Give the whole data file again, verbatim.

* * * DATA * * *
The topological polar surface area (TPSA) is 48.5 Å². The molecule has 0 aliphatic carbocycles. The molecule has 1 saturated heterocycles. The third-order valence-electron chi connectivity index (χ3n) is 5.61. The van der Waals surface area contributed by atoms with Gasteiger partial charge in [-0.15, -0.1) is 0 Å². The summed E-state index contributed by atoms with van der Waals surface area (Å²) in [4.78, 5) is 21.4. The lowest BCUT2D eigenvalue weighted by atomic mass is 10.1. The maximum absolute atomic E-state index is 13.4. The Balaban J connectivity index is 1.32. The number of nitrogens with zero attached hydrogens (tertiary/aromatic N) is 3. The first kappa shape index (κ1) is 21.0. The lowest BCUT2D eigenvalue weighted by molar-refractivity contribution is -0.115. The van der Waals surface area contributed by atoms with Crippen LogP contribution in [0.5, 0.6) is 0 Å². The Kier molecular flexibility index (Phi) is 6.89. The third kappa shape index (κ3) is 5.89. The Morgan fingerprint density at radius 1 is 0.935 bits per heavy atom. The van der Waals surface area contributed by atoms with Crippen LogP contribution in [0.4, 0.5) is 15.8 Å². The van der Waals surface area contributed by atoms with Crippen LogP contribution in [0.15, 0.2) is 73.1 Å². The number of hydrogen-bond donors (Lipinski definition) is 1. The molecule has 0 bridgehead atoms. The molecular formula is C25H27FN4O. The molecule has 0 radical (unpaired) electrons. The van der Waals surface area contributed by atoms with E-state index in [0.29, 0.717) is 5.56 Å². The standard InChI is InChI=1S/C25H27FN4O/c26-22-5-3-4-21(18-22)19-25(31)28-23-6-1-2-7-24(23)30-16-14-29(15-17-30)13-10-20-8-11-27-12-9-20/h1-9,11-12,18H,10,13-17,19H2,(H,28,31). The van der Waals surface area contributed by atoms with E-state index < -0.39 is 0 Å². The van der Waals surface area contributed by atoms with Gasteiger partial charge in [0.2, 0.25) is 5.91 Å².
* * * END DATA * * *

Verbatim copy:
The topological polar surface area (TPSA) is 48.5 Å². The molecule has 0 aliphatic carbocycles. The molecule has 1 saturated heterocycles. The third-order valence-electron chi connectivity index (χ3n) is 5.61. The van der Waals surface area contributed by atoms with Gasteiger partial charge in [-0.15, -0.1) is 0 Å². The summed E-state index contributed by atoms with van der Waals surface area (Å²) in [4.78, 5) is 21.4. The lowest BCUT2D eigenvalue weighted by atomic mass is 10.1. The maximum absolute atomic E-state index is 13.4. The Balaban J connectivity index is 1.32. The number of nitrogens with zero attached hydrogens (tertiary/aromatic N) is 3. The first kappa shape index (κ1) is 21.0. The lowest BCUT2D eigenvalue weighted by molar-refractivity contribution is -0.115. The van der Waals surface area contributed by atoms with Crippen LogP contribution in [0.5, 0.6) is 0 Å². The Kier molecular flexibility index (Phi) is 6.89. The third kappa shape index (κ3) is 5.89. The Morgan fingerprint density at radius 1 is 0.935 bits per heavy atom. The van der Waals surface area contributed by atoms with Crippen LogP contribution in [0.4, 0.5) is 15.8 Å². The van der Waals surface area contributed by atoms with Crippen LogP contribution in [0.15, 0.2) is 73.1 Å². The number of hydrogen-bond donors (Lipinski definition) is 1. The molecule has 0 bridgehead atoms. The molecular formula is C25H27FN4O. The molecule has 0 radical (unpaired) electrons. The van der Waals surface area contributed by atoms with E-state index in [0.29, 0.717) is 5.56 Å². The standard InChI is InChI=1S/C25H27FN4O/c26-22-5-3-4-21(18-22)19-25(31)28-23-6-1-2-7-24(23)30-16-14-29(15-17-30)13-10-20-8-11-27-12-9-20/h1-9,11-12,18H,10,13-17,19H2,(H,28,31). The van der Waals surface area contributed by atoms with E-state index < -0.39 is 0 Å². The van der Waals surface area contributed by atoms with Gasteiger partial charge in [0.2, 0.25) is 5.91 Å².